UMBC’s Marjoleine Kars has published a new book examining accounts of a nearly successful rebellion of enslaved people just over 250 years ago. Blood on the River: A Chronicle of Mutiny and Freedom on the Wild Coast (The New Press, 2020) chronicles a rebellion by enslaved people in the Dutch colony of Berbice, 1763 – 1764. This uprising took place thirty years before Toussaint L’Ouverture led a successful rebellion by enslaved people in Haiti against French colonizers.
“It is important that people know that there is a long history of African people, people of African descent, and in the African diaspora, fighting against oppression and putting their lives on the line like they are today,” says Kars, associate professor of history. “There is also a long tradition of people having different ideas about how to fight oppression and what life should look like at the other side.”
Unexpected archival find
Kars traveled to the National Archives of the Netherlands in the Hague many times to study primary documents about the uprising that had not been researched before. The archives house colonial documents about the rebellion, including the journals of the governor, military reports, and correspondence between officials in Berbice and the government in the Netherlands. She also came across a rare find in colonial research that became the basis for her book: first-hand accounts by enslaved people.
The archive stores 500 pages of personal accounts from judicial investigations of people who were enslaved when the rebellion was suppressed. While these first-hand accounts are unique and essential to the book, Kars acknowledges their limitations.
The fifteen-month rebellion
“These accounts are problematic records because they were obtained under duress, translated from Creole to Dutch, summarized by the clerk, and done in third person,” shares Kars. “However, they still provide a unique and important perspective that breaks from the racist accounts of the colonial government.”
Kars uses these documents to weave an untold story about the uprising led by Coffij against the colonial government of Berbice. Like many enslaved people in the European colonies, Coffij was captured in his home of West Africa as a child and enslaved to work in the sugar plantations of the Dutch colony.
A decade before the rebellion, Berbice suffered from drought, crop failure, and the Seven Years War, which slowed the shipment of food. Enslaved people fought to stave off starvation and to survive raging epidemics, while also experiencing torture at the hands of Dutch slaveholders. As deaths rose, surviving enslaved people were at even greater risk of death through overwork.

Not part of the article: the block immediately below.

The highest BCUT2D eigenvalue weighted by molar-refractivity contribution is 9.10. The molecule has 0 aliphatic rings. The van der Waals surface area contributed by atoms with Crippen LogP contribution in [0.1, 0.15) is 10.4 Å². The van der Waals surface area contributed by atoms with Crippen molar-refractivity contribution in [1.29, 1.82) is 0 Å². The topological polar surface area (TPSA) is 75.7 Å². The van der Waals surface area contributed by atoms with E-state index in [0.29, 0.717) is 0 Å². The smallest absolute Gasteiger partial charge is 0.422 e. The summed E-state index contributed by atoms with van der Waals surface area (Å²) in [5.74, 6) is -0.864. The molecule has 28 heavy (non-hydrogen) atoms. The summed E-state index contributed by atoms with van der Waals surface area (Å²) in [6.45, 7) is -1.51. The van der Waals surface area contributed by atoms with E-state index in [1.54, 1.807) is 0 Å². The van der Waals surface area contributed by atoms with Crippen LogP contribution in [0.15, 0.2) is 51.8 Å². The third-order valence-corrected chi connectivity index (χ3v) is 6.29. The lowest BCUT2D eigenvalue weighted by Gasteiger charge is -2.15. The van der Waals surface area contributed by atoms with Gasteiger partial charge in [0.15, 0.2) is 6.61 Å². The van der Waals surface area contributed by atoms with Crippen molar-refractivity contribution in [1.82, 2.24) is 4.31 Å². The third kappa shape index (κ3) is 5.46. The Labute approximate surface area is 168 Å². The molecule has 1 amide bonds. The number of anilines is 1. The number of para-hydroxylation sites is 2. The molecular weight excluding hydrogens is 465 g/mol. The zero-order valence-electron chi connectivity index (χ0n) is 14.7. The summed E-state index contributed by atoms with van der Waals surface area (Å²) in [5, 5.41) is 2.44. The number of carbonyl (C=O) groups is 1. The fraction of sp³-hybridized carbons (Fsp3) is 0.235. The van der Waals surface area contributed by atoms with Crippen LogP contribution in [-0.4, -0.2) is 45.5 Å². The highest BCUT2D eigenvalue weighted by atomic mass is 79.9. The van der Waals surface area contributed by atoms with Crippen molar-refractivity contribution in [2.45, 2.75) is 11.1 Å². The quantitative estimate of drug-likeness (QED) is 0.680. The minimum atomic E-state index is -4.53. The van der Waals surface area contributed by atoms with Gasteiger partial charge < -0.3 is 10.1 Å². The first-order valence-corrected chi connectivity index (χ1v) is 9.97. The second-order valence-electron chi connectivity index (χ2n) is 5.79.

Coffij led 4,500 enslaved African and people of African descent and 350 enslaved indigenous people in rebelling against 350 Europeans spread over five plantations. While he was leading a fight for independence from the Dutch, he was not fighting to create a democracy. Rather, Coffij sought to found a similar authoritarian government led by him and dependent on the plantation system. The rebellion lasted fifteen months.
Ideas of freedom
Kars also examines the motivations and experiences of the many people she describes as remaining neutral in the conflict. “Rebellions are suicidal. And neither side was offering a life free from slavery,” she explains. In this way, enslaved people who wanted to be independent subsistence farmers, and be free on their own terms, faced painful choices in the rebellion.
“Blood on the River is a story about the complex political internal dynamics of a rebellion and this anticolonial fight between former slaves and former masters,” Kars shares. It’s also about “the many ideas of what freedom means.”
Kars’s first writing on this research topic was an article focusing on the women of the rebellion. It was published in the American Historical Review in 2016. “Dodging Rebellion: Politics and Gender in the Berbice Slave Uprising of 1763” earned four prizes in 2017. She received the Vanderwood Prize, which is awarded for a distinguished article on Latin American history. She also earned the Kimberly S. Hanger Article Prize for the quality and originality of research and writing.
The Carol Gold Best Article Award seeks to promote women’s history and to support women in the historical profession. Kars received the prize in 2017, which acknowledged her article as the best peer-reviewed journal article of the year.
The Forum on European Expansion and Global Interaction, affiliated with the American Historical Association, also gave Kars their biennial article prize. This prize recognizes “outstanding and path-breaking scholarship that furthers historical understanding of the circumstances, causes, and consequences of increased global interaction, worldwide exchanges, and cross-cultural connections in the early modern period.”
Funding for research
Research for the book spanned over a decade. During this time Kars received major funding from various organizations. Kars was a Huntington Library Fellow in 2018 – 2019. She was a Fernarnd Braudel Senior Fellow at the European Institute in Florence, Italy between 2016 and 2017. She also received a Franklin Research Grant from the American Philosophical Society, an NEH Fellowship for College Teachers, and a Mellon InterAmericas Fellowship from the John Carter Brown Library over the course of five years.
UMBC also supported Kars’s research for this book. Kars received a College of Arts, Humanities, and Social Sciences Research Fellowship. She also received a Dresher Center for the Humanities Residential Faculty Fellowship and a Dresher Center for the Humanities Summer Fellowship, and a UMBC summer fellowship.
To learn more about the book, see the reviews in the Los Angeles Times, NPR, and The Washington Post.
Banner image: Marjoleine Kars. Photo by Marlayna Demond ’11.